With the election season around the corner, it’s worthwhile to ask the important question of whether you, as an immigrant, can vote or not.
In this article, we’ll discuss the 2020 US Presidential elections and immigrants’ voting ability.
Can Permanent Residents Vote In The 2020 Election?
As a permanent resident, you’ll notice little difference between you and a regular US citizen.
Probably you arrived in the US as a K-1 visa holder and later adjusted to a green card. You’re working, moving in and out of the US, staying anywhere you want, and receiving federal benefits. But things differ when it comes to casting your vote for the elections.
In the US, voting takes place at three levels: federal, state, and local. As per the rules, generally, lawful permanent residents aren’t allowed to cast their votes unless they become naturalized US citizens.
Furthermore, you need to meet each state’s residency requirements along with the age requirement, which is at least 18 years on the election day.
There are exceptions in state and local elections, though, depending on your state of residence. For example, New York permanent residents can vote in for local elections after the bill was introduced in the City Council. So, almost 1 million NYC residents who aren’t citizens got the right to vote.
Will New Permanent Residents Get To Vote In 2020?
As mentioned earlier, permanent residents are not allowed to vote in elections. So, if you’re a permanent resident, you would not be able to vote in the upcoming November 2020 presidential election. That is unless you become a naturalized citizen.
If you’re in the process of getting naturalized before November of 2020, then only you’ll be able to cast your vote in the federal elections. The requirement is that you must be naturalized and not in the middle of the process.
So you must have gone through the following process:
So by November of 2020, when the presidential election is set to take place, you must have taken the Oath of Allegiance.
Why Won’t Some Citizenship Applicants Get To Vote In 2020?
It was reported that almost 110,000 people were supposed to complete the Oath of Allegiance this year. They successfully went through the naturalization process, starting from checking their eligibility to get naturalized.
After completion, they were supposed to get American citizenship by the end of July. So, these immigrants were all set to cast their votes in the 2020 federal election. The only process that was unfinished was the 140-word oath ceremony.
This was supposed to take place in June. But things didn’t turn out as planned. Now, these permanent residents are at the risk of not being able to cast their votes in the 2020 elections.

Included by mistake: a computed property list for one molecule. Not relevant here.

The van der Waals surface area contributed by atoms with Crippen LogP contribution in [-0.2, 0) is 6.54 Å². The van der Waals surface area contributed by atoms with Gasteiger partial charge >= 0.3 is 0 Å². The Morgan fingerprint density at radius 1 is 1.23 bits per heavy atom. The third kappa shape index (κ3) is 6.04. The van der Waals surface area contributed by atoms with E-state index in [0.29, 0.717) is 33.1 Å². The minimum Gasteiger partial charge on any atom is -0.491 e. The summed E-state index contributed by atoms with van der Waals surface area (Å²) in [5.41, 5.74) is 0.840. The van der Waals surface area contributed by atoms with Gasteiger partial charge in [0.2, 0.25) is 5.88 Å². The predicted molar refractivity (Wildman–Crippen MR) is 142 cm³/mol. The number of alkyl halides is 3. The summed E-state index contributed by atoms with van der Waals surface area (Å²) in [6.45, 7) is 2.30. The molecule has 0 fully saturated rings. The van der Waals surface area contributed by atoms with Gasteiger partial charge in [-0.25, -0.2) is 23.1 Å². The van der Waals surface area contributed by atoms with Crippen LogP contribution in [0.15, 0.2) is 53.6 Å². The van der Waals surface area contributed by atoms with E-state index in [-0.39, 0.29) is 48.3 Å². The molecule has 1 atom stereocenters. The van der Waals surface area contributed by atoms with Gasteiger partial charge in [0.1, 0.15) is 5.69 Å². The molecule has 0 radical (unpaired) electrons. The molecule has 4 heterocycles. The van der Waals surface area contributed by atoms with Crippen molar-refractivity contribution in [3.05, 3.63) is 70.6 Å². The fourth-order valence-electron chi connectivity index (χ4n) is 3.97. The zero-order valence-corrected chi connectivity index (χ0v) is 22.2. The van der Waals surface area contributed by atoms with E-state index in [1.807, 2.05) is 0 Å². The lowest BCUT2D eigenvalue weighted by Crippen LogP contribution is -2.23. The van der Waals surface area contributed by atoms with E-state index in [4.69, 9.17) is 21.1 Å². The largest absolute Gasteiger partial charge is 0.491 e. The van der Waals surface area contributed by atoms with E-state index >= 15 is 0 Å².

The Coronavirus Pandemic
You can rightfully blame this on the coronavirus pandemic that is said to have originated in Wuhan, China.
This deadly infectious disease has disrupted normal lifestyle and forced cities under lockdown. The USCIS, too, was forced to close the offices to prevent the spread of the disease among the workers and people that it serves.
It was not before June that USCIS resumed part of its operation — the month when permanent residents were supposed to get naturalized. Now some of the offices are open, and oath ceremonies have resumed. But officials speculate they’ll not be able to process all the pending applications by November of this year.
This puts over 300,000 people at risk of not being able to cast their vote in the November elections.
Citizenship Interviews On Hold
It’s not only the Oath of Allegiance but also the interviews that remain paused for the moment.
USCIS field offices remain either closed or restricted to emergency services. Since citizenship interviews are not considered an emergency under normal circumstances, the officials aren’t conducting the interviews as they should be.
Moreover, interviews are face-to-face conversations. This imposes the risk of the spread of the virus.
Given the rapid growth in COVID-19 cases across America, the interviews might not take place anytime soon.
What Is The Future Outlook For The Disenfranchised Green Card Applicants?
Every year, permanent residents who take the Oath of Allegiance between April and August get American citizenship within two months.
But this year, things look different. In California alone, 20% of all residents are looking forward to getting naturalized. But all they can do is wait for the pandemic to ease a bit so that the USCIS can start the interview process and oath ceremonies.
The debate as to whether the presidential election is pushed back to next year is still going on. Few argue that the results will differ significantly due to the pandemic and the situation it has created.
Also, there are safety and health issues. Both Democrats and Republicans have mutually decided to postpone primaries until June in 16 states, including New York. Various rallies have also been canceled or delayed.
But when it comes to the federal elections, the postponement is highly unlikely. This is because no news or press releases have come out from Congress, Supreme Court, or any other authorities.
Also, two main candidates, Donald Trump and Joe Biden have not expressed any real intention of postponing the election. So if it does happen, you might not be able to take part in the election and cast your vote.
Read all immigration news